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As the cannabis world churns out a new stream of entrepreneurs to be sacrificed at the altars of capitalism and shitty weed on a monthly basis, celebrity jeweler and cannabis enthusiast Alex Todd has leveraged his expertise in all things boutique to jump out of the pack and serve up one of the most palatable pot startups of the moment, Saucey Extracts.

Saucey Extracts kicked off to much fanfare in April. After Post Malone’s Shaboink line, Saucey Extracts was the most celebrated launch at Northern California’s Hall of Flowers event. The pairing of flashy branding and Todd’s reputation had people wondering what was up. When you looked at Todd’s past work, you understand why one might expect he wouldn’t let it see the light of day unless he felt it was up to snuff.

Prior to dabbing his toes into the cannabis industry, Todd was known for being a New York-based jeweler for a wide spread of A-listers. Early this year he again made waves when word got out it took 3,000 hours just to customize a watch case for Jay-Z. Complex reported the watch was said to have sold for $2.5 million and even described Todd as “the Roc Familia’s personal jeweler.” Kevin Hart and Rihanna are also included among Todd’s clientele.

Jim Jones and Alex Todd (Courtesy of Saucey Extracts)

Todd’s even got some celebs going from ice to sauce, as seen when he brought veteran rapper Jim Jones under the Saucey umbrella to launch his CAPO line of products. They kicked off the relationship with a $25 pre-rolled blunt. It’s loaded with oil and a lot of kief.

The most promising thing about Saucey, regardless of Todd’s background or the names tagging along, is the product. In a world flooded with distillate you’re better off calling dirtstillate, Saucey is going a different direction. They’ll be using chromatography that will preserve a lot more flavor, which is what it takes to contend with the sauce pens that make up the highest echelon of the current vape market.

“I would say 90, 95 percent of the companies on the market, they do a distillate THC extraction where they’re taking out all of the THC in the flower and basically re-adding or reintroducing terpenes or different types of additives to the carts,” Todd told L.A. Weekly in a phone interview. “What you’re basically getting there is just smoking THC.”

Todd notes this lack of natural terpene profile is one of the reasons people who enjoy flowers don’t find most cartridges to be comparable.

“So the method of extraction we use called chromatography is all of the cannabinoids, all of the flavor profile,” said Todd. He believes the experience Saucey is providing is a lot closer to the full-on entourage effect of consuming flower.

Now a few months since launch, we asked him for his take on what the actual boutique marketplace in cannabis looks like at this moment.

“I think that there a couple companies out there right now that are really high end,” Todd replied, “Just like any other industry, there is something to that. We are on the more expensive side, in terms of our flower and in terms of our vapes. But the reason for it is because of the quality in the end.”

Todd pointed to his own personal standards when it came to quality flowers as dictating the bar for the brand, and that ethos carried over to the extra mile Saucey is going with the extracts to preserve the flavor of those flowers.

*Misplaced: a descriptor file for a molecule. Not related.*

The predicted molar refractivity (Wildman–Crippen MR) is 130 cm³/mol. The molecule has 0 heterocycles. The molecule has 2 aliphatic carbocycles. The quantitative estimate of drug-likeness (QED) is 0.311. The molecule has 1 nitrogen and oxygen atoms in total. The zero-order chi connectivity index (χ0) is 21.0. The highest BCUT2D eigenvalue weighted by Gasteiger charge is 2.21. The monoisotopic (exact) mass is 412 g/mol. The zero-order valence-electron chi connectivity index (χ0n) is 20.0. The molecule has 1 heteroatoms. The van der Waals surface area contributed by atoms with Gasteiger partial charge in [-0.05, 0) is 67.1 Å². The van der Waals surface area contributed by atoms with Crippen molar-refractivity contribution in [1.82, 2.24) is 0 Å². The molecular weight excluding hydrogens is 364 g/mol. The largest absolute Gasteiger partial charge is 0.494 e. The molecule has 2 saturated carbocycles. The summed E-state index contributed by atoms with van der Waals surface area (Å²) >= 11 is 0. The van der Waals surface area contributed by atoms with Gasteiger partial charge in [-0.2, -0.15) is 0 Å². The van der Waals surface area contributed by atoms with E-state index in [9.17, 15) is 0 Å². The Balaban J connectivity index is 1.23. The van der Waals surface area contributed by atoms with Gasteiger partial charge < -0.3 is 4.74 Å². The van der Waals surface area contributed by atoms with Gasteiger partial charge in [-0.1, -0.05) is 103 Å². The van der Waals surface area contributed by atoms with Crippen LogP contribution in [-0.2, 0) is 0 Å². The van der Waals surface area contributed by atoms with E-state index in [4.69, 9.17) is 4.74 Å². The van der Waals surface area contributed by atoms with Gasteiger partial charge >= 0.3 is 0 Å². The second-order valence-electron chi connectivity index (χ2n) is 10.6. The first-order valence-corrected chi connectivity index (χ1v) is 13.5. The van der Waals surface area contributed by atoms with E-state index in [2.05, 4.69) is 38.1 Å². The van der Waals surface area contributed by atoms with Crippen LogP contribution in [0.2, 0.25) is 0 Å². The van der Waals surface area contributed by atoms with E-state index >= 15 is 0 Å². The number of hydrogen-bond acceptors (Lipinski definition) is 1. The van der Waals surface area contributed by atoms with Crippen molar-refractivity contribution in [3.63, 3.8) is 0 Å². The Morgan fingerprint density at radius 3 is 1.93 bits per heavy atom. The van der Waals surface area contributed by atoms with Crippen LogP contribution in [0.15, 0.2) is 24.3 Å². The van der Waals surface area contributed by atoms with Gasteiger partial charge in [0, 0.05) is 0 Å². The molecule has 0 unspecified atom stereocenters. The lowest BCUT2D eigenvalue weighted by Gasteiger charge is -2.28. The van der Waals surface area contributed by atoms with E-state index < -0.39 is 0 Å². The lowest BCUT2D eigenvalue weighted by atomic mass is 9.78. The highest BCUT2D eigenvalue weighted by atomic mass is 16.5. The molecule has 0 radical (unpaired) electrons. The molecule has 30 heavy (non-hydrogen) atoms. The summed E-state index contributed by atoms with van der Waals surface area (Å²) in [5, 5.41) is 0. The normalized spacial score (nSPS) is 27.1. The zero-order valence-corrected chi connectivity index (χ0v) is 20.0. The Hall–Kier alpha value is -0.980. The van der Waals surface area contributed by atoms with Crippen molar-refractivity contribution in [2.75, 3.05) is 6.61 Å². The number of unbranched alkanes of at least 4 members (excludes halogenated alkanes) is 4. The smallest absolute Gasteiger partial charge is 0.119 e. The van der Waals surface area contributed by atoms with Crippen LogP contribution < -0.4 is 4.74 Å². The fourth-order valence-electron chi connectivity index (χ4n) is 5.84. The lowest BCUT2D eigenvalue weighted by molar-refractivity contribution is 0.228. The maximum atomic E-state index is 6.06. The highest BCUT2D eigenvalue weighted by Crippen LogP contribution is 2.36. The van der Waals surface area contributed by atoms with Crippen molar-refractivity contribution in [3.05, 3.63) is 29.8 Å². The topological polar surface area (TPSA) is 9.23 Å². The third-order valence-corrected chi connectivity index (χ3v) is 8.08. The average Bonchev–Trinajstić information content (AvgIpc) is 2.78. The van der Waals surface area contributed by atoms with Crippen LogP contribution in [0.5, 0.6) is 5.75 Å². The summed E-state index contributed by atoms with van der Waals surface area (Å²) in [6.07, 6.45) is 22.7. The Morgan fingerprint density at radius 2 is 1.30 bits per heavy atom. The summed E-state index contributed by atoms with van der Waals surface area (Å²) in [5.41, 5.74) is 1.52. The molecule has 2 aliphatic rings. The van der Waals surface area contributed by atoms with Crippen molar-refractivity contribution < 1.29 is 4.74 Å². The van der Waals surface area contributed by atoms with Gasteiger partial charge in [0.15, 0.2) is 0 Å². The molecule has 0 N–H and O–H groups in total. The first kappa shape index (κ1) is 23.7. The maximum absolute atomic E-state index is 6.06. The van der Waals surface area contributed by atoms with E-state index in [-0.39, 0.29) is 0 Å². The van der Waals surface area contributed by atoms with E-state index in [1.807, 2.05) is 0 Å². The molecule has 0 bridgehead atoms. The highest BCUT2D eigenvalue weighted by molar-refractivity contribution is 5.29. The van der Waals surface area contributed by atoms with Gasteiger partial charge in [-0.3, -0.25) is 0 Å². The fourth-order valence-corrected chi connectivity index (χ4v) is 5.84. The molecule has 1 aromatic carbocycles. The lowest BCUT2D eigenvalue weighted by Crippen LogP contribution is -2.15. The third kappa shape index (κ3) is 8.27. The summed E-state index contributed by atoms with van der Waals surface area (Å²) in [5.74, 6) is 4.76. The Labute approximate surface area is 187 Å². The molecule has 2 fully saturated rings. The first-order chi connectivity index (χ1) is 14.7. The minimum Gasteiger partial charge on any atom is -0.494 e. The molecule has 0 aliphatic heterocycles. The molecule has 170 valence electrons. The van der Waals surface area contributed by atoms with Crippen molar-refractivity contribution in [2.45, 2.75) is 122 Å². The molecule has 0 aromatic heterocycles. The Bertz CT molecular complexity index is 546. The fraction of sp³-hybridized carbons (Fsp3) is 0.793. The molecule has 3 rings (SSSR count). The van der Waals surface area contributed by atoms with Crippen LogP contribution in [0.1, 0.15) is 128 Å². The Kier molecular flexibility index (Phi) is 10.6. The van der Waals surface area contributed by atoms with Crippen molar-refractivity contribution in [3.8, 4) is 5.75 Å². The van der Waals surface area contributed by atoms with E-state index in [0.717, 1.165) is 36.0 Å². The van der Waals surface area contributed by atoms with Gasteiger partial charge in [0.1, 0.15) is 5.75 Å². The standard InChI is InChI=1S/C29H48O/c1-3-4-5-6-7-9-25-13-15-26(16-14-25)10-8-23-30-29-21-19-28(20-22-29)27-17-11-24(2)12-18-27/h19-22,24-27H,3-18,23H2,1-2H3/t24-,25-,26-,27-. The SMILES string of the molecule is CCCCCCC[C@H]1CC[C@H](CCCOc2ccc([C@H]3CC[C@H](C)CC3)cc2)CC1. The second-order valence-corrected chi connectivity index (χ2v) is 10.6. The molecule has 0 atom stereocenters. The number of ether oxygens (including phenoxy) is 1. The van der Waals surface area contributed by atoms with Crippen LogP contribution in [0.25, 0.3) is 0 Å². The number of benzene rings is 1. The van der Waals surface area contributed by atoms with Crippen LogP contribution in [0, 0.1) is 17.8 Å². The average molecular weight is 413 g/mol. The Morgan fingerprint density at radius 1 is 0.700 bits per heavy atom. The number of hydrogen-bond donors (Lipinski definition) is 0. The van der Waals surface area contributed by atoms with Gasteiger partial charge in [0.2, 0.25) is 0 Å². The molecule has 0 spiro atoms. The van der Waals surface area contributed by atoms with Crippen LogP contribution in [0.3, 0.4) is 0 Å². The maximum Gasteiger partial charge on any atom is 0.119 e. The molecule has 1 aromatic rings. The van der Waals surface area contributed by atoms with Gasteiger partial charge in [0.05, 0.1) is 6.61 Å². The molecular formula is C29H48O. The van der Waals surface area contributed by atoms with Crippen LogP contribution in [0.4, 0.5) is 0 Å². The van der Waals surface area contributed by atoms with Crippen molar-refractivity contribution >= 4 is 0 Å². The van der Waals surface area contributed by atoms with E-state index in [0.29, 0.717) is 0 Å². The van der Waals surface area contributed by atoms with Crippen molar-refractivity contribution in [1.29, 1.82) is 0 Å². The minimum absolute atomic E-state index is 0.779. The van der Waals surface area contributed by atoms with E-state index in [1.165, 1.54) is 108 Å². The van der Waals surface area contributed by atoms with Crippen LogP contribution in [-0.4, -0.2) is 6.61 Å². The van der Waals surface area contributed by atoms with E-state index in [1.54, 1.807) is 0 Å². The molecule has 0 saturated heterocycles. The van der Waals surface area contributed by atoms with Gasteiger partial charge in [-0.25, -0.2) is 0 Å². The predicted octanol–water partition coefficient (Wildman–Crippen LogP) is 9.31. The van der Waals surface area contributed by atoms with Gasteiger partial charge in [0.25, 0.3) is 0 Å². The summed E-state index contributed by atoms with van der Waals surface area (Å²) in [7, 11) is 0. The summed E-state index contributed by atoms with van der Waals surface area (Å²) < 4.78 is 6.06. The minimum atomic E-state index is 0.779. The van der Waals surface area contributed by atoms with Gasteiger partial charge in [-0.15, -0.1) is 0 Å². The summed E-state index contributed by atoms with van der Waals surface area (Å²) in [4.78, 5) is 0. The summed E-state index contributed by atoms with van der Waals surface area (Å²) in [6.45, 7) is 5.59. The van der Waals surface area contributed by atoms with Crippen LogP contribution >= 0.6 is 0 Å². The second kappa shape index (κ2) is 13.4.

(Courtesy of Saucey Extracts)

“Whether it’s the packaging, whether it’s the quality of the materials we want to use to create our finished product, everything for us is triple-A grade top of the line. We want to make sure the final end user gets the best possible version they can get,” Todd said.

With the amount of trash oil we are seeing sold to consumers these days, we asked Todd to weigh in on the number of bad actors in the cannabis industry compared to his time in high-end jewelry.

“Honestly there is a lot more bullshit going on in the jewelry business than there is in the marijuana business,” Todd replied, “Unless you’re actually a real professional and understand diamonds and the gold price, understand the value of these things, it’s a lot easier for people to take advantage of somebody.”

Todd thinks with the way cannabis is set up right now with the laws and labeling standards it’s harder to trick someone buying pot than jewelry. “You’re getting an understanding of what you’re paying for,” he said. He said one of the reasons he was so successful in the jewelry business is because of the level of trust he has with clients.

The further the sleeves are rolled up, the deeper the personal connection with marijuana tends to be with folks who own pot companies. Todd seemed pretty hands-on from the outside looking in, so we wanted to hear about his relationship with weed.

“Pretty much since I realized I wasn’t going to be a professional athlete I’ve been indulging,” Todd said, “When I was about 15 years old I realized I wasn’t going to make it to the NBA. I started smoking marijuana and I haven’t stopped since. It’s been helping me with all different levels of my life, whether it’s for my stomach to just keeping myself on track for the day.”

Todd says he is constantly working to prove the stigma of the marijuana smoker sitting home all day doing nothing to be false.

“Pretty much, I’ve been smoking marijuana my whole life,” Todd said, “I’ve been very successful. I’ve seen the wave of what’s happening. I see a lot of people, a lot of these suits, a lot of these corporations that have no idea what cannabis was before so much money was involved. And I seen a lot of people that have been grinding in cannabis the last ten or twenty years.”

In the end, Todd hopes he can fill the void between those grassroots folks and the larger corporate entities.  

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